Court spares home in flag fight

Article Courtesy of The Palm Beach Post
Posted March 24, 2005

JUPITER George Andres, known around town as "the flagman," stood to lose his home after all the fights over the flagpole in his front yard.

A judge had ruled earlier that his home be foreclosed on and put up for auction to pay for legal bills rung up by the victorious homeowners' association.

Veteran George Andres took a Home Depot job to pay legal bills in his fight to fly the American flag in his front yard.

Wednesday, though, the Marine veteran stood before the neat duplex, in front of the croton bushes, ceramic elves and 20-foot flagpole, re-claiming his home as his own. This after the Fourth District Court of Appeal reversed the foreclosure order.

Andres, 68, chatted on the phone with Attorney General Charlie Crist, thanking him for his support, inviting him over for lunch again. Andres stared at Old Glory still flying as he talked.

"I never could have done it without you," he said to Crist. Crist, as well as Gov. Jeb Bush and the Florida Legislature, have all backed Andres over the years.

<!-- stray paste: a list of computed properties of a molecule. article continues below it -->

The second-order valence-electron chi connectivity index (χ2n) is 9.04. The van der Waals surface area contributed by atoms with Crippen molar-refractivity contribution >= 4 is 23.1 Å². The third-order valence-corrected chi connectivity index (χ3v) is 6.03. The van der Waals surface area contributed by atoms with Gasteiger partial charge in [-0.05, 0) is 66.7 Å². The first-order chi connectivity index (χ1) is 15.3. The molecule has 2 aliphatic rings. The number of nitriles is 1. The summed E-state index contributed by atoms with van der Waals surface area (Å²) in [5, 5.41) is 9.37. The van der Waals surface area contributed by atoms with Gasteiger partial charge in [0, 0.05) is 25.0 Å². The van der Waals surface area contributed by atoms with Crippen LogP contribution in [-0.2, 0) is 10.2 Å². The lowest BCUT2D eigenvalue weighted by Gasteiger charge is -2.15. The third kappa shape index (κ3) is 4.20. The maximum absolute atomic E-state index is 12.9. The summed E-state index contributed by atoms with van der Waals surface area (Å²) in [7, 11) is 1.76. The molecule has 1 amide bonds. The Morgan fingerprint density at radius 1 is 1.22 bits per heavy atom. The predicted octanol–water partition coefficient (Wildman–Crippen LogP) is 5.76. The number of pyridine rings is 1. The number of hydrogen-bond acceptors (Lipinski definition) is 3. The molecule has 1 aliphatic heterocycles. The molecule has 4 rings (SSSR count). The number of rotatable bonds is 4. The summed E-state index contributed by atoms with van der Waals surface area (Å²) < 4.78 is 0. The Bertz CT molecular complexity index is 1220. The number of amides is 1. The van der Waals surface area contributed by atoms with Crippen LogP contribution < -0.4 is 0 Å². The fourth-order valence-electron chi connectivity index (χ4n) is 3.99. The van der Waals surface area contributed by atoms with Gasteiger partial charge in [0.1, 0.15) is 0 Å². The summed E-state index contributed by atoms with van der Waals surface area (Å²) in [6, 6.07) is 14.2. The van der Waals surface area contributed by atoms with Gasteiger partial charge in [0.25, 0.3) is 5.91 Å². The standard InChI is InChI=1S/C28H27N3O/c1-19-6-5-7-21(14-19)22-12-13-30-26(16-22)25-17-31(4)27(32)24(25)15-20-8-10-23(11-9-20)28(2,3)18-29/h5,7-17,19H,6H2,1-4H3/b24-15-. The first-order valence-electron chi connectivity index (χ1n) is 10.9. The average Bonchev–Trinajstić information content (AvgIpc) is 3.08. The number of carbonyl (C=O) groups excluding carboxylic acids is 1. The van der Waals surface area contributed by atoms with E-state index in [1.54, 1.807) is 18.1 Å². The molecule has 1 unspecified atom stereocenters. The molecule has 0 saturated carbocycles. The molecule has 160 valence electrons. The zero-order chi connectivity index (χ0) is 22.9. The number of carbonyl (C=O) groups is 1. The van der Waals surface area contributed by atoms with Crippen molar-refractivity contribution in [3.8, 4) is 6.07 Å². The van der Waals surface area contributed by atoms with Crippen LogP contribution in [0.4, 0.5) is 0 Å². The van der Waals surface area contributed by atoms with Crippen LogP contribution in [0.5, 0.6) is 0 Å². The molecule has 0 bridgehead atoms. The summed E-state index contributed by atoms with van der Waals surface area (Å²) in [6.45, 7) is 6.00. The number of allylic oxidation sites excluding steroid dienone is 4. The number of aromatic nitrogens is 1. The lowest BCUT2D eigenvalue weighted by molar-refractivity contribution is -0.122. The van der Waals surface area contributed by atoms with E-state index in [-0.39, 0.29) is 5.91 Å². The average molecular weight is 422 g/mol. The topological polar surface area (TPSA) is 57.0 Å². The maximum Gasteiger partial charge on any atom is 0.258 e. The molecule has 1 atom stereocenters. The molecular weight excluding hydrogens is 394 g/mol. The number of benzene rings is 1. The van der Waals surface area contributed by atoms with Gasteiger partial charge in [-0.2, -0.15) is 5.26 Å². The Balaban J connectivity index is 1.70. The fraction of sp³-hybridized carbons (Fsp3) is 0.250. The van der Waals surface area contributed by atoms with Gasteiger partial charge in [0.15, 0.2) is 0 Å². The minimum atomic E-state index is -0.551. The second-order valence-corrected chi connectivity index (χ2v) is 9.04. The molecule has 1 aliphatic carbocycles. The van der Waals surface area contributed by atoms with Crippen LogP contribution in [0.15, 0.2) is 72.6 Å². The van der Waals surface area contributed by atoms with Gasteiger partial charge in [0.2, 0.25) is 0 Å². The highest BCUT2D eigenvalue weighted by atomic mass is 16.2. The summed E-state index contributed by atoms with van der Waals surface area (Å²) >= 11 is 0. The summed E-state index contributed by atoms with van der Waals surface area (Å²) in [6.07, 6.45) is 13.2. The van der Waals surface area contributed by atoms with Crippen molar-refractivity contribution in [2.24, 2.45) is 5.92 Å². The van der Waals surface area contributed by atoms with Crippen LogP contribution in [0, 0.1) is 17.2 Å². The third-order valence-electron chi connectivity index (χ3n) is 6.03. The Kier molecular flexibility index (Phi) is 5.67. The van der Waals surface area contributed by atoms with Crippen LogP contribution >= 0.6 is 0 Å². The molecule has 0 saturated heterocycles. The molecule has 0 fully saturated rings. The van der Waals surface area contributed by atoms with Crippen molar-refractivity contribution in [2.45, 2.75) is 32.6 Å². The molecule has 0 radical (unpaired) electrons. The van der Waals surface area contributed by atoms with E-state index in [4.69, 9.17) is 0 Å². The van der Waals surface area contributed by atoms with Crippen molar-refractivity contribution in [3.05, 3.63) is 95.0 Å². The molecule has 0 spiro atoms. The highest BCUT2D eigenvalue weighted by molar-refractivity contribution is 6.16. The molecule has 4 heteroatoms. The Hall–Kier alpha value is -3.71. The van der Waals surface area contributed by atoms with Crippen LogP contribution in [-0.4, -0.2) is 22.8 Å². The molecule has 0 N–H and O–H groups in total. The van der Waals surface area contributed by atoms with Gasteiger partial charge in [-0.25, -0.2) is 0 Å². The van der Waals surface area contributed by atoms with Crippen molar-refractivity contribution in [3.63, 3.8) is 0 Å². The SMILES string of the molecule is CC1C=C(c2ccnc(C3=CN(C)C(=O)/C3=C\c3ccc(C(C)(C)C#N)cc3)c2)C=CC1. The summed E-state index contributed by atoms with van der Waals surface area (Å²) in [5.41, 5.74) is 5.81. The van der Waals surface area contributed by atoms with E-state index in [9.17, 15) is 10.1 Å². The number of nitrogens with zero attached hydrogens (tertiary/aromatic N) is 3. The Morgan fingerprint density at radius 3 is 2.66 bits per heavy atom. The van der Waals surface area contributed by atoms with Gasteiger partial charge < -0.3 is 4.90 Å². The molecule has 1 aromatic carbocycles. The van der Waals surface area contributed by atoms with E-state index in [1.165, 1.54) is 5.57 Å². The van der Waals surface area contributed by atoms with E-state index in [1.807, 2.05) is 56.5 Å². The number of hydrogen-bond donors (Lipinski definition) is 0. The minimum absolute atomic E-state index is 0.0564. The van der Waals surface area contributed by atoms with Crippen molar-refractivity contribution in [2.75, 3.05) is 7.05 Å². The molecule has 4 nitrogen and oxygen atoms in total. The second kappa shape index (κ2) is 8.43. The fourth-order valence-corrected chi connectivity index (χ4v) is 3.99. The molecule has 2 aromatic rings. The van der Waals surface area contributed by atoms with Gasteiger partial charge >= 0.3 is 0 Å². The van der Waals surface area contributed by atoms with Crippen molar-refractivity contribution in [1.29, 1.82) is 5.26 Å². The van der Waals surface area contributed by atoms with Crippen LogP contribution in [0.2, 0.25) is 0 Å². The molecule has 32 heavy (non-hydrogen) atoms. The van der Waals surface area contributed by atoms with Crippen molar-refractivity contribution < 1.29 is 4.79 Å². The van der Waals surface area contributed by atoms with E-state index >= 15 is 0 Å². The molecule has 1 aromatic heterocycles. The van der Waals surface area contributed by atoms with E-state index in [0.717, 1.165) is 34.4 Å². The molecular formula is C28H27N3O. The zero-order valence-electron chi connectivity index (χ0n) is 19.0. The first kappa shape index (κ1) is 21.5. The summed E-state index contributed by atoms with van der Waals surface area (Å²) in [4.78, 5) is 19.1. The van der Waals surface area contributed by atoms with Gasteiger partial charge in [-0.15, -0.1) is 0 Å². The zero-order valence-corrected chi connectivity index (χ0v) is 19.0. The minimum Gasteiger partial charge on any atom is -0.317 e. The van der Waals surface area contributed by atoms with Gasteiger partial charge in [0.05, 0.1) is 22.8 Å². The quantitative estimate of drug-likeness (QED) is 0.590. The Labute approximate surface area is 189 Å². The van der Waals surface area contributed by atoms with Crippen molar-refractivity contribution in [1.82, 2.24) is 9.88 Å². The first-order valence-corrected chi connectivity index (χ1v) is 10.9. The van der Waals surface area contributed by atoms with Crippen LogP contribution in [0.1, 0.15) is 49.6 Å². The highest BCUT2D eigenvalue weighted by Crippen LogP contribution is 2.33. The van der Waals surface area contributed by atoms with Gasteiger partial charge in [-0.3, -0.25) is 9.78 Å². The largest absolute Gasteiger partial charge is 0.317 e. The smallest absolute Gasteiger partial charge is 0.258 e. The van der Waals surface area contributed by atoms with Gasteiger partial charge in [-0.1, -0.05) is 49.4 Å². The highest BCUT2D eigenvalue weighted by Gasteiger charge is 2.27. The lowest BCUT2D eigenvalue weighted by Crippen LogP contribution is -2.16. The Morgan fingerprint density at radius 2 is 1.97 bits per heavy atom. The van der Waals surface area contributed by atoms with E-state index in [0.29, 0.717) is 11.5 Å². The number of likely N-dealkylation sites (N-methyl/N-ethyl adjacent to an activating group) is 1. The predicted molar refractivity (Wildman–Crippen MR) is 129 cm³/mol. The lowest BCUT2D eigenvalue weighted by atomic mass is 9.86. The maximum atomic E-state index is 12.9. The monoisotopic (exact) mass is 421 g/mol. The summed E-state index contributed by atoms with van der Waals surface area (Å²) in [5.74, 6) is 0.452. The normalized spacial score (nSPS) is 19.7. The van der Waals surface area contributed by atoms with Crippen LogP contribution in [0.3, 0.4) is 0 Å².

The flag still flies after Andres' attorney, Barry Silver, successfully got a temporary court injunction to keep it up for now. Andres' homeowner association allowed for the flying of the flag, but required it be attached to brackets on the house a rule Andres refused to follow and began wracking up fines and legal bills.

It's a fight that began about five years ago.

"This flag is red, white and blue," said Silver on Wednesday, as he stood before it. "It is not white. George does not surrender."

Andres has been hailed by patriotic groups and politicians and had his story featured in media across the United States.

Crist issued a statement on the attorney general's Web site calling the ruling a "tremendous victory" not only for Andres but for the concept of property rights.

Silver called it a great victory for any person "harassed and persecuted" by their homeowners association.

The appeals court ruled that documents from the association called the Indian Creek Phase III-B association did not allow the homesteaded property home to be foreclosed on to pay legal bills.

The justices noted, though, that the association can use other ways to claim their fees $28,000 and running.

An association attorney did not return repeated calls for comment.

Meanwhile, Andres, a retired electrician, has taken a job at Home Depot, to earn extra money for his legal bills. He's spent about $100,000 thus far, he estimates.

Andres said he and his wife, Ann, didn't have a plan for what they would do if their home was sold out from under them.

"We were on the right side," he said. "I could not see us losing."

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